18. Modern leftish philosophers tend to dismiss reason, science, objective reality and to insist that everything is culturally relative. It is true that one can ask serious questions about the foundations of scientific knowledge and about how, if at all, the concept of objective reality can be defined. But it is obvious that modern leftish philosophers are not simply cool-headed logicians systematically analyzing the foundations of knowledge. They are deeply involved emotionally in their attack on truth and reality. They attack these concepts because of their own psychological needs. For one thing, their attack is an outlet for hostility, and, to the extent that it is successful, it satisfies the drive for power. More importantly, the leftist hates science and rationality because they classify certain beliefs as true (i.e., successful, superior) and other beliefs as false (i.e., failed, inferior). The leftist’s feelings of inferiority run so deep that he cannot tolerate any classification of some things as successful or superior and other things as failed or inferior. This also underlies the rejection by many leftists of the concept of mental illness and of the utility of IQ tests. Leftists are antagonistic to genetic explanations of human abilities or behavior because such explanations tend to make some persons appear superior or inferior to others. Leftists prefer to give society the credit or blame for an individual’s ability or lack of it. Thus if a person is “inferior” it is not his fault, but society’s, because he has not been brought up properly.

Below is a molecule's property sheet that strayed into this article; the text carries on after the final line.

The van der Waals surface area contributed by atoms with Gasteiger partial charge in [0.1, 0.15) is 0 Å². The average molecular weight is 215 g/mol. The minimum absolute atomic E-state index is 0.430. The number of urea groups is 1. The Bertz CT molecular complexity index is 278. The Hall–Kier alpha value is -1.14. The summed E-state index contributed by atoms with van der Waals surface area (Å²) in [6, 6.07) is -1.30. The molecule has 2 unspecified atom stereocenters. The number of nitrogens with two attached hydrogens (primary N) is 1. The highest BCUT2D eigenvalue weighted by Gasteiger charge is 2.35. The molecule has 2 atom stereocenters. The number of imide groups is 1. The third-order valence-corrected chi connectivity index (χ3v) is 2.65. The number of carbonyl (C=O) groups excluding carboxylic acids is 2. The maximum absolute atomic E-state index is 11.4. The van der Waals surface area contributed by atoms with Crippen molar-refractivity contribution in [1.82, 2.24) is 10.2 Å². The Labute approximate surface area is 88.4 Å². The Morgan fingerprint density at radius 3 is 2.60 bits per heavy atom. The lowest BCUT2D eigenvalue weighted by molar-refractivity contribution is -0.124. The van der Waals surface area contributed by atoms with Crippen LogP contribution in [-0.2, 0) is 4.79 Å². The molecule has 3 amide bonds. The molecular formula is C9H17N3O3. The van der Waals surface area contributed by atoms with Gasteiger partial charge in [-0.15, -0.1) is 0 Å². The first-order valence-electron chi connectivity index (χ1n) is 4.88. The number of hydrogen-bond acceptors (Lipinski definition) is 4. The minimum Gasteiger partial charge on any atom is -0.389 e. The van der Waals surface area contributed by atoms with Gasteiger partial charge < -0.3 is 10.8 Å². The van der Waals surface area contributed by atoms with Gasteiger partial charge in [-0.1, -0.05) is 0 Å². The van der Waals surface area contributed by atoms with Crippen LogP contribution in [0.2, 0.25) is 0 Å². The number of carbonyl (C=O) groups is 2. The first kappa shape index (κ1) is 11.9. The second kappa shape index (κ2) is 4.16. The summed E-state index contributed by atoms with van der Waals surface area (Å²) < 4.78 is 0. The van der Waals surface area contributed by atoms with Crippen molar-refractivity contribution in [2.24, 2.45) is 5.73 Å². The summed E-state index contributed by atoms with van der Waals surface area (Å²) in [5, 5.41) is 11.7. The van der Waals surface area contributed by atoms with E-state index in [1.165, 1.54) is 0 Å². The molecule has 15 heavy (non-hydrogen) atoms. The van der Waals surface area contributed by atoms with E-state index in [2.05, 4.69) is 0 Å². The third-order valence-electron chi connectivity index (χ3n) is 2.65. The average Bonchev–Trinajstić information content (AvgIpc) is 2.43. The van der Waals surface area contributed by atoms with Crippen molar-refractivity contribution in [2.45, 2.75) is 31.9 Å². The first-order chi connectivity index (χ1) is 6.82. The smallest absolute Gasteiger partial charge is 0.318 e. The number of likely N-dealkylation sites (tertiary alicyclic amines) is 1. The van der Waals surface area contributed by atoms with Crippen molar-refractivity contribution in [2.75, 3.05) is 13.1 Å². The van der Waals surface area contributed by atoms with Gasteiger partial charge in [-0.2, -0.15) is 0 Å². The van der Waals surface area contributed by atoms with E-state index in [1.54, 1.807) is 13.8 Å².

19. The leftist is not typically the kind of person whose feelings of inferiority make him a braggart, an egotist, a bully, a self-promoter, a ruthless competitor. This kind of person has not wholly lost faith in himself. He has a deficit in his sense of power and self-worth, but he can still conceive of himself as having the capacity to be strong, and his efforts to make himself strong produce his unpleasant behavior.  But the leftist is too far gone for that. His feelings of inferiority are so ingrained that he cannot conceive of himself as individually strong and valuable. Hence the collectivism of the leftist. He can feel strong only as a member of a large organization or a mass movement with which he identifies himself.